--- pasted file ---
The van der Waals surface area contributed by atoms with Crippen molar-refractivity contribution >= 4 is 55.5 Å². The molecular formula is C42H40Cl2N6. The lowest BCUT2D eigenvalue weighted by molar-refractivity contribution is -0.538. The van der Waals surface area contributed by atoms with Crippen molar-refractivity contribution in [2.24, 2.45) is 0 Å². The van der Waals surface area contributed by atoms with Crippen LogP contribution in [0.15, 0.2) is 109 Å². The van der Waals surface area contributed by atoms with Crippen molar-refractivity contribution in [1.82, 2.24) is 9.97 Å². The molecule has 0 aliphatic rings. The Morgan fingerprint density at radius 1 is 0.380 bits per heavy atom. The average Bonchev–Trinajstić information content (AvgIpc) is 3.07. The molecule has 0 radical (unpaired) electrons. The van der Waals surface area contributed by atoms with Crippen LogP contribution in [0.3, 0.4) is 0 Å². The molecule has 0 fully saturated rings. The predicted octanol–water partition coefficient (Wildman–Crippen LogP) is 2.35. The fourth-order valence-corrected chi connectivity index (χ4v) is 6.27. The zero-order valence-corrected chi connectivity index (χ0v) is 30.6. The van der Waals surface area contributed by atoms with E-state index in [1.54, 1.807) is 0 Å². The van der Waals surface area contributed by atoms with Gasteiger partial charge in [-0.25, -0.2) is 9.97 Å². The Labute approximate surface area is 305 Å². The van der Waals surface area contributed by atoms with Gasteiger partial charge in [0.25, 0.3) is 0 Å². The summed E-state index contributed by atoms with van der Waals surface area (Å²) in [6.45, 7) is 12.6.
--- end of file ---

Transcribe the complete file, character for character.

The van der Waals surface area contributed by atoms with Crippen molar-refractivity contribution >= 4 is 55.5 Å². The molecular formula is C42H40Cl2N6. The lowest BCUT2D eigenvalue weighted by molar-refractivity contribution is -0.538. The van der Waals surface area contributed by atoms with Crippen molar-refractivity contribution in [2.24, 2.45) is 0 Å². The van der Waals surface area contributed by atoms with Crippen LogP contribution in [0.15, 0.2) is 109 Å². The van der Waals surface area contributed by atoms with Crippen molar-refractivity contribution in [1.82, 2.24) is 9.97 Å². The molecule has 0 aliphatic rings. The Morgan fingerprint density at radius 1 is 0.380 bits per heavy atom. The average Bonchev–Trinajstić information content (AvgIpc) is 3.07. The molecule has 0 radical (unpaired) electrons. The van der Waals surface area contributed by atoms with Crippen LogP contribution in [0.3, 0.4) is 0 Å². The molecule has 0 fully saturated rings. The predicted octanol–water partition coefficient (Wildman–Crippen LogP) is 2.35. The fourth-order valence-corrected chi connectivity index (χ4v) is 6.27. The zero-order valence-corrected chi connectivity index (χ0v) is 30.6. The van der Waals surface area contributed by atoms with E-state index in [1.54, 1.807) is 0 Å². The van der Waals surface area contributed by atoms with Gasteiger partial charge in [-0.25, -0.2) is 9.97 Å². The Labute approximate surface area is 305 Å². The van der Waals surface area contributed by atoms with Gasteiger partial charge in [0.25, 0.3) is 0 Å². The summed E-state index contributed by atoms with van der Waals surface area (Å²) in [6.45, 7) is 12.6.